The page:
Dr. Filliozat’s definition of Sanskrit is somewhat different from the usual. He says one must go beyond mere etymology while defining Samskrita. Samskara, which comes from the same root, means preparation for an action. Samskaras in everyday life make us fit for various activities. Language is Samskrita, when it is accompanied by a rule-based grammar such as Panini’s. Because of this “samskara of grammar,” the language Samskrita is perfect, for the “functioning of the mind in every field of activity.”

Talking of the geographical spread of Sanskrit, Dr. Filliozat says that in South Indian inscriptions, the panegyric which speaks of the greatness of kings was in Sanskrit, because Sanskrit was known beyond the borders of the Indian sub-continent, and foreigners would know of the greatness of a king, only if he was written about in Sanskrit. Chinese pilgrims could stop over at Sumatra, learn Sanskrit, and then come to India, linguistically equipped to travel all over the country!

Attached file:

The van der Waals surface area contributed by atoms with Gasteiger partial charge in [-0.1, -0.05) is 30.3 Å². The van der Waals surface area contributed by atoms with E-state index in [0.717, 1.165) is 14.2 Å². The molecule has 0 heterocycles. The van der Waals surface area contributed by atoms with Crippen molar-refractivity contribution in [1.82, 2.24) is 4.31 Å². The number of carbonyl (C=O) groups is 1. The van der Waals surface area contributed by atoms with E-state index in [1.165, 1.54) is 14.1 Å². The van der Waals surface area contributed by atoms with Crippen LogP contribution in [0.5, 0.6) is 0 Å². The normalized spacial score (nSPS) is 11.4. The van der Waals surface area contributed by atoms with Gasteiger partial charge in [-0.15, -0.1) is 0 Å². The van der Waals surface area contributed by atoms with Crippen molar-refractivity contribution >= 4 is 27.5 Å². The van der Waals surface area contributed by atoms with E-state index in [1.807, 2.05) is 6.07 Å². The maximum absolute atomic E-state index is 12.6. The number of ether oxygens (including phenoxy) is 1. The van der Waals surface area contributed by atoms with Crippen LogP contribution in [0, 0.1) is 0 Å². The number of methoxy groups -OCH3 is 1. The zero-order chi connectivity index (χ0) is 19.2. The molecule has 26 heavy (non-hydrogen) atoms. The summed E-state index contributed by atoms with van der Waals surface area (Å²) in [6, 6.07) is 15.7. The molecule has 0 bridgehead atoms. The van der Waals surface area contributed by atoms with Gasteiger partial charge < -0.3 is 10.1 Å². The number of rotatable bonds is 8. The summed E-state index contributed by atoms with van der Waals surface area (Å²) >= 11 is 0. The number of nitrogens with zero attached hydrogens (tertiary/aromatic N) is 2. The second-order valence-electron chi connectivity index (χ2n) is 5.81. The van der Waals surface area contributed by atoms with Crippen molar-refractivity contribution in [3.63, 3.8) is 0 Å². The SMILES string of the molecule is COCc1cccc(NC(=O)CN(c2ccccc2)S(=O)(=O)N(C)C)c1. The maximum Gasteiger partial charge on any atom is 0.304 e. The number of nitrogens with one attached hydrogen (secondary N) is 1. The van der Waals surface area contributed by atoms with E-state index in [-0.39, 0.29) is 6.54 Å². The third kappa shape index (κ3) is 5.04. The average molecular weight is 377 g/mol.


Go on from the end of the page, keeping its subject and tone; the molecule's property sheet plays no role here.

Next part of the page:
According to Filliozat, Sanskrit is a living language. But it is nobody’s mother tongue, I counter. “Even in the last census, there were people who declared Sanskrit their mother tongue. Many institutions and pandits keep Sanskrit alive. There is even a Sanskrit daily, called Sudharma, which has been in circulation for 45 years. It gives political news and even has an editorial.”

“In a sense, no old language is a living one, because all languages change, and that is a fact of history.” What about Tamil? “Do you speak the beautiful Tamil of the Sangam period?” he asks.

Dr. Filliozat has a Ph.D. in Alankara Sastra, and taught Sanskrit in Paris. He has published 20 books on various subjects including Ashtadyayi, Patanajali’s Mahabhashya and Vedanta Desika’s Varadaraja Panchasat.

Partner in research